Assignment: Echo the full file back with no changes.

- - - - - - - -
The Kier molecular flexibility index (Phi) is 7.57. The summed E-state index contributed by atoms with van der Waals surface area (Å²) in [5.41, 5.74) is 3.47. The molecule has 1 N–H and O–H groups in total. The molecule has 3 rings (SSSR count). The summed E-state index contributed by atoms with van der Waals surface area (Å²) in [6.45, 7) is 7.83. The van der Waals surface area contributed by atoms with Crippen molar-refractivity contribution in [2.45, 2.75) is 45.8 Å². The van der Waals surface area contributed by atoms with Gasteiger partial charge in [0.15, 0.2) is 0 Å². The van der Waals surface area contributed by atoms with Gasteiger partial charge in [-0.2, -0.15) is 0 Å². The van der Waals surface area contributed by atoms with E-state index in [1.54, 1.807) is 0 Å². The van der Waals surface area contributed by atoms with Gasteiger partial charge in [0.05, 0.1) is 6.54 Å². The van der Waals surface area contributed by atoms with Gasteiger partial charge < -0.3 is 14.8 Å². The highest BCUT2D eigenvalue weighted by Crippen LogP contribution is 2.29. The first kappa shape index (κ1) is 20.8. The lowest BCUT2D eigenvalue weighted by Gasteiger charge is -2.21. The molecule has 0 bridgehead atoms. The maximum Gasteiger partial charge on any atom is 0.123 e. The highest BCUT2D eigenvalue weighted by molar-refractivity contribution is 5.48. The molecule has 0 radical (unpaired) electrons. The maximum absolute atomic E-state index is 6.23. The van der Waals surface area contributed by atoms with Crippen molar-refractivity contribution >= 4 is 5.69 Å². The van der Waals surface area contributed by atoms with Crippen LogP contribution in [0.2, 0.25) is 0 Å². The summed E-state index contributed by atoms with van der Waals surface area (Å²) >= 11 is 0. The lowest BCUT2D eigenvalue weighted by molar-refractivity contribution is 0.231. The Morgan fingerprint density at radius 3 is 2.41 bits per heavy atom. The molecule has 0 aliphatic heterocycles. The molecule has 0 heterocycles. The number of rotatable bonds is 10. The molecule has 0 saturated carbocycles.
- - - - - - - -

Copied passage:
The Kier molecular flexibility index (Phi) is 7.57. The summed E-state index contributed by atoms with van der Waals surface area (Å²) in [5.41, 5.74) is 3.47. The molecule has 1 N–H and O–H groups in total. The molecule has 3 rings (SSSR count). The summed E-state index contributed by atoms with van der Waals surface area (Å²) in [6.45, 7) is 7.83. The van der Waals surface area contributed by atoms with Crippen molar-refractivity contribution in [2.45, 2.75) is 45.8 Å². The van der Waals surface area contributed by atoms with Gasteiger partial charge in [0.15, 0.2) is 0 Å². The van der Waals surface area contributed by atoms with Gasteiger partial charge in [-0.2, -0.15) is 0 Å². The van der Waals surface area contributed by atoms with E-state index in [1.54, 1.807) is 0 Å². The van der Waals surface area contributed by atoms with Gasteiger partial charge in [0.05, 0.1) is 6.54 Å². The van der Waals surface area contributed by atoms with Gasteiger partial charge < -0.3 is 14.8 Å². The highest BCUT2D eigenvalue weighted by Crippen LogP contribution is 2.29. The first kappa shape index (κ1) is 20.8. The lowest BCUT2D eigenvalue weighted by Gasteiger charge is -2.21. The molecule has 0 bridgehead atoms. The maximum Gasteiger partial charge on any atom is 0.123 e. The highest BCUT2D eigenvalue weighted by molar-refractivity contribution is 5.48. The molecule has 0 radical (unpaired) electrons. The maximum absolute atomic E-state index is 6.23. The van der Waals surface area contributed by atoms with Crippen molar-refractivity contribution >= 4 is 5.69 Å². The van der Waals surface area contributed by atoms with Crippen LogP contribution in [0.2, 0.25) is 0 Å². The summed E-state index contributed by atoms with van der Waals surface area (Å²) >= 11 is 0. The lowest BCUT2D eigenvalue weighted by molar-refractivity contribution is 0.231. The Morgan fingerprint density at radius 3 is 2.41 bits per heavy atom. The molecule has 0 aliphatic heterocycles. The molecule has 0 heterocycles. The number of rotatable bonds is 10. The molecule has 0 saturated carbocycles.